Q4 2025: JPC submits its report. No concrete proof of irregularities found. The hangings can continue.

Q1 2026: Human right groups make a concerted effort to abolish the death penalty. Endless chatter on TV news convinces the government to dither on this issue.

Q1 2030: Government still undecided on death penalty.

Q2 2035: Kasab chokes to death on a piece of his mutton biryani. He was also high on drugs, which is why he could not call for medical assistance on his cell phone. Turned out he called a stripper by mistake. Her services were not needed – he was quite stiff by the time she got to his cell.

Q4 2040: Afzal’s still waiting…..

(QI consults by appointment only)

It’s been a commonly held – and cherished – belief of those of us who live in an India far removed from reality that much of the rot in Indian politics stems from the predominance of uneducated, uncouth and ‘unlike-us’ politicians, and that the entry of more ‘people-like-us’ into politics would – almost magically – change everything.

News flash, people…..there ain’t no magic, though it seems there’s been considerable sleight of hand.

Take the good diplomat-turned-conjurer, Shashi Tharoor. He was everything we hoped for in this new breed of saviour-politician that we so desperately craved. Educated, erudite, intelligent, cultured, professional, progressive, independent (in the sense of not belonging to a political dynasty)…..the adjectives could go on and on. We gave him a long rope and looked on with amused indulgence when he used Twitter almost like a policy forum…..at least he could spell twitter correctly, we thought to ourselves. Finally, we tittered, someone of class amongst the cattle.

And then the man goes and does something stupid. He lobbies for a team on the grounds that it represents his home state, and does not disclose that his girlfriend gets a free equity stake worth a very substantial amount of money in the same team. It reeks of quid pro quo, and when this point was raised – albeit by a man who has quite a few skeletons in the closet himself – it seemed the easiest thing in the world to resort to an ad hominem argument. So we had some smarmy aide of Tharoor implying that all allegations made by Modi were false, because – get this – the accuser was charged with drug possession while a student in the USA, and entered into a plea bargain later. Well, we know that. He may be all that you say he is, and more. But there’s a difference between discrediting the man (an easy enough job, when you consider whom we’re talking about) and discrediting the argument. And the fact is, the allegation has not been refuted. It has been denied and then it has been ignored.

Shashi Tharoor denies any impropriety, but has not bothered to explain how his girlfriend –also referred to as his fiancée – coincidentally, some would say almost magically, happened to get free equity in the very team he lobbied for. And why was this very relevant detail not disclosed in the initial protests of innocence? The lady in question claims that the payment was made in lieu of her ‘marketing expertise’, and that she had also been approached by KKR for similar services – something SRK promptly denied. So if it all seems murky, underhand and tiresomely déjà vu-ish, there’s good reason to believe it probably is. And I’m sorry Shashi, but calling your accuser names and questioning his admittedly ambivalent integrity do not make his accusations false. Though one has to admire the neat side-stepping and evasiveness on your part. One can see why you were such a successful UN employee.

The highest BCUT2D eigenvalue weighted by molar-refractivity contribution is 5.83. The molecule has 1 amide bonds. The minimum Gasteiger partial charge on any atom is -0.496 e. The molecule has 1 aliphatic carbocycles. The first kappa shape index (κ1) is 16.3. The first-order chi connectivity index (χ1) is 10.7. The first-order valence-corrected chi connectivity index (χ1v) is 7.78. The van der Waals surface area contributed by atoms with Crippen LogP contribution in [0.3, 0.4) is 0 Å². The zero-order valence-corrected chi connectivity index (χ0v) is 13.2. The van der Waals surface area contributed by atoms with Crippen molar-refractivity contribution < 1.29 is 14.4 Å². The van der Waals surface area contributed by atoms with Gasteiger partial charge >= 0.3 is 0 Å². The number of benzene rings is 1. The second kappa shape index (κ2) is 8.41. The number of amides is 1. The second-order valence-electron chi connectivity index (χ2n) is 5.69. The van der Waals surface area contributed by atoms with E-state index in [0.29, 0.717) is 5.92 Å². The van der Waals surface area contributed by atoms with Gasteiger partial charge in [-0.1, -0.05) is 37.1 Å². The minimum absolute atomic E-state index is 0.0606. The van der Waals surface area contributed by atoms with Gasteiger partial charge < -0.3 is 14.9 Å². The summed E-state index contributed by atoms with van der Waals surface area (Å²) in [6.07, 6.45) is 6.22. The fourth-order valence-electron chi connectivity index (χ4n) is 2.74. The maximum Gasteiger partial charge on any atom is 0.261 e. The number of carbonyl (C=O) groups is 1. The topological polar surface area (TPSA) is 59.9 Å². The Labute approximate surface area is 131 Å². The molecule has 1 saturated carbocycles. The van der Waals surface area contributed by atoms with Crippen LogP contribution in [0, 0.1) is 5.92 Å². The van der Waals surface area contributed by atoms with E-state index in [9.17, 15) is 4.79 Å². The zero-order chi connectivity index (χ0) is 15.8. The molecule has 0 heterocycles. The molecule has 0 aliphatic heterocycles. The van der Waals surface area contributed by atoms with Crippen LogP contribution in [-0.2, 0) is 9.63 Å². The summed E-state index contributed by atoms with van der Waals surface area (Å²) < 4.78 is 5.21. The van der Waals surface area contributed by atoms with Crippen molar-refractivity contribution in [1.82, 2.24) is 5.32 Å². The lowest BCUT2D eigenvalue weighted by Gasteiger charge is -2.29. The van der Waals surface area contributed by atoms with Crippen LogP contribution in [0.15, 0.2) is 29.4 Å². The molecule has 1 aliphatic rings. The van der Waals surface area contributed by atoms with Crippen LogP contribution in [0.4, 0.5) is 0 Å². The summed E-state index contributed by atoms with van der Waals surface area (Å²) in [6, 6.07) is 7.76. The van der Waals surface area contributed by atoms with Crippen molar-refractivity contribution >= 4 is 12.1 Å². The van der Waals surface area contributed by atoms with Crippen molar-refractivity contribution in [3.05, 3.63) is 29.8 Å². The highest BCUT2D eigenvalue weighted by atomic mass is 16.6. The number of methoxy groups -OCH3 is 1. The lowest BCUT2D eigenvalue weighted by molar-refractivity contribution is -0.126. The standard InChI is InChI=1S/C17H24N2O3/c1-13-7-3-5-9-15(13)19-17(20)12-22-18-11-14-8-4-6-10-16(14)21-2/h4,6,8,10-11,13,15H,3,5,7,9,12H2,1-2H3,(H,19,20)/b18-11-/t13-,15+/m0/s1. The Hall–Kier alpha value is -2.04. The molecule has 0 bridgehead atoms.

Of course, the Congress spin doctors, aided by the usual suspects in the media, have very competently swung this around. By bringing The Other Modi in, they have ensured the debate about Shashi’s impropriety and possible misuse of power and position gets completely sidelined. Because, as we all know, the moment The Other Modi is brought into the picture, it’s all his fault, blah blah blah, from Dantewada to the Iceland volcano, yada yada yada. And so Shashi Tharoor, like so many before him, and undoubtedly like so many more to follow, survives and lives to lobby another day.

Speaking only for myself, though I have no doubt that others share similar sentiments, I think the ‘who’ is more galling in this case than the betrayal itself. Hell, the ‘betrayal’ itself is so commonplace and pedestrian in post-independence India that we would be surprised if a politician did not take advantage of such opportunities. Only in this case, we were hoping to be surprised. I think what we are most upset about is that our fondest hope – the idea that the ‘right kind’ of person in politics would make a difference – has died a very public death. We were hoping that our fantasies of politicians with integrity would be validated by Shashi’s performance. For wasn’t he almost like our own Clean-Sweep Ignatius? And which is why this incident really rankles. Because it tells us that educated or drop-out, social worker or criminal, professional wrestler or professional diplomat, our politicians are all the same. They are well and truly taking this country down the tubes, and there’s bugger all we can do to stop it.

*

Let’s also take a minute to examine our own biases – whether based on caste, gender or class. Many people panned Mayawati for accepting a garland of currency notes. But are we looking the other way now because this time it is a well-groomed, well-spoken man from the right caste and the right political party who is involved?